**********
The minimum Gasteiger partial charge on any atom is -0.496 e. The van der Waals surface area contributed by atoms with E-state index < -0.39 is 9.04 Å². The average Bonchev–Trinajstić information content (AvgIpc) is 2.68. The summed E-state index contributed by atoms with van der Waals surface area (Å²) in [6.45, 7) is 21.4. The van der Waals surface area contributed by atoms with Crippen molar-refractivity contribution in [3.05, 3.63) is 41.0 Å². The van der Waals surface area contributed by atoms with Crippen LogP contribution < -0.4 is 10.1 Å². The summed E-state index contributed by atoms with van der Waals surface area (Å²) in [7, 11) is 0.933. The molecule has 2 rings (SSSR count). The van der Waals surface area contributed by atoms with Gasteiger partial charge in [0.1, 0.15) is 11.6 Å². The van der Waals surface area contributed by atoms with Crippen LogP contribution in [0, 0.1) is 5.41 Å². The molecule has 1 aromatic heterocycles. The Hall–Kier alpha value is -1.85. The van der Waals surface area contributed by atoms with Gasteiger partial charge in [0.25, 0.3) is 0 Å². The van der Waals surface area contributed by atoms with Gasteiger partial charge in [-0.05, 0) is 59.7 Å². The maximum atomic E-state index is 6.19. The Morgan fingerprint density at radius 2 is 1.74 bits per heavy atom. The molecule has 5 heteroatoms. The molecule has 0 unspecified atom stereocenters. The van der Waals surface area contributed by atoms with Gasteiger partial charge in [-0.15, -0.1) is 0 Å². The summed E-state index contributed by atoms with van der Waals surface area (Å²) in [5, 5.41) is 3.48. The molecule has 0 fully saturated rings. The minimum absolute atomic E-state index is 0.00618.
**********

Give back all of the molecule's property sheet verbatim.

The minimum Gasteiger partial charge on any atom is -0.496 e. The van der Waals surface area contributed by atoms with E-state index < -0.39 is 9.04 Å². The average Bonchev–Trinajstić information content (AvgIpc) is 2.68. The summed E-state index contributed by atoms with van der Waals surface area (Å²) in [6.45, 7) is 21.4. The van der Waals surface area contributed by atoms with Crippen molar-refractivity contribution in [3.05, 3.63) is 41.0 Å². The van der Waals surface area contributed by atoms with Crippen LogP contribution < -0.4 is 10.1 Å². The summed E-state index contributed by atoms with van der Waals surface area (Å²) in [7, 11) is 0.933. The molecule has 2 rings (SSSR count). The van der Waals surface area contributed by atoms with Gasteiger partial charge in [0.1, 0.15) is 11.6 Å². The van der Waals surface area contributed by atoms with Crippen LogP contribution in [0, 0.1) is 5.41 Å². The molecule has 1 aromatic heterocycles. The Hall–Kier alpha value is -1.85. The van der Waals surface area contributed by atoms with Gasteiger partial charge in [0.25, 0.3) is 0 Å². The van der Waals surface area contributed by atoms with Gasteiger partial charge in [-0.05, 0) is 59.7 Å². The maximum atomic E-state index is 6.19. The Morgan fingerprint density at radius 2 is 1.74 bits per heavy atom. The molecule has 5 heteroatoms. The molecule has 0 unspecified atom stereocenters. The van der Waals surface area contributed by atoms with Gasteiger partial charge in [-0.15, -0.1) is 0 Å². The summed E-state index contributed by atoms with van der Waals surface area (Å²) in [5, 5.41) is 3.48. The molecule has 0 fully saturated rings. The minimum absolute atomic E-state index is 0.00618.